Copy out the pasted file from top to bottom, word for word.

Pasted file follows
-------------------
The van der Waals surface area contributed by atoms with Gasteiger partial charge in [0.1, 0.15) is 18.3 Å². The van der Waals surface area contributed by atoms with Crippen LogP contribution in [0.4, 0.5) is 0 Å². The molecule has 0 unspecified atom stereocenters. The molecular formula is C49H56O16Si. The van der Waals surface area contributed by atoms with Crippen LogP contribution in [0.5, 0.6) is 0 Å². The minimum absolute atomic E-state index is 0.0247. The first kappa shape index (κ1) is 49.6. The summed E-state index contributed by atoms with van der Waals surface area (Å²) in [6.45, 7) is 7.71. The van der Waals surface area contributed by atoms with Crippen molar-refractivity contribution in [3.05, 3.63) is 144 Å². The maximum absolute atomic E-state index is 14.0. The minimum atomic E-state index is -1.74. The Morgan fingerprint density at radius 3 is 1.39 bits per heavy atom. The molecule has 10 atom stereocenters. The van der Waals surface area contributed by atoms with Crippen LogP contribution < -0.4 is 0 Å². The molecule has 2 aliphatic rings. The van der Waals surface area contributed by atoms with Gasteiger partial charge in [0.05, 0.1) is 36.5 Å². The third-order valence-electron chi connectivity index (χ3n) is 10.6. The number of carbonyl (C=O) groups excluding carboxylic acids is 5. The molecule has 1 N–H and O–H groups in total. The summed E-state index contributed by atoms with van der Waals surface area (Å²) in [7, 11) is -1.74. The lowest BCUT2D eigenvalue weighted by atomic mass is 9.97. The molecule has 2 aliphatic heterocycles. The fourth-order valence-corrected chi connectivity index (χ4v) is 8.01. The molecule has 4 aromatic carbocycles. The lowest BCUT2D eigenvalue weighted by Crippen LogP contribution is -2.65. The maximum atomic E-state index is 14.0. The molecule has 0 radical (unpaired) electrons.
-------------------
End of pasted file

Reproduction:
The van der Waals surface area contributed by atoms with Gasteiger partial charge in [0.1, 0.15) is 18.3 Å². The van der Waals surface area contributed by atoms with Crippen LogP contribution in [0.4, 0.5) is 0 Å². The molecule has 0 unspecified atom stereocenters. The molecular formula is C49H56O16Si. The van der Waals surface area contributed by atoms with Crippen LogP contribution in [0.5, 0.6) is 0 Å². The minimum absolute atomic E-state index is 0.0247. The first kappa shape index (κ1) is 49.6. The summed E-state index contributed by atoms with van der Waals surface area (Å²) in [6.45, 7) is 7.71. The van der Waals surface area contributed by atoms with Crippen molar-refractivity contribution in [3.05, 3.63) is 144 Å². The maximum absolute atomic E-state index is 14.0. The minimum atomic E-state index is -1.74. The Morgan fingerprint density at radius 3 is 1.39 bits per heavy atom. The molecule has 10 atom stereocenters. The van der Waals surface area contributed by atoms with Crippen LogP contribution < -0.4 is 0 Å². The molecule has 2 aliphatic rings. The van der Waals surface area contributed by atoms with Gasteiger partial charge in [0.05, 0.1) is 36.5 Å². The third-order valence-electron chi connectivity index (χ3n) is 10.6. The number of carbonyl (C=O) groups excluding carboxylic acids is 5. The molecule has 1 N–H and O–H groups in total. The summed E-state index contributed by atoms with van der Waals surface area (Å²) in [7, 11) is -1.74. The lowest BCUT2D eigenvalue weighted by atomic mass is 9.97. The molecule has 2 aliphatic heterocycles. The fourth-order valence-corrected chi connectivity index (χ4v) is 8.01. The molecule has 4 aromatic carbocycles. The lowest BCUT2D eigenvalue weighted by Crippen LogP contribution is -2.65. The maximum atomic E-state index is 14.0. The molecule has 0 radical (unpaired) electrons.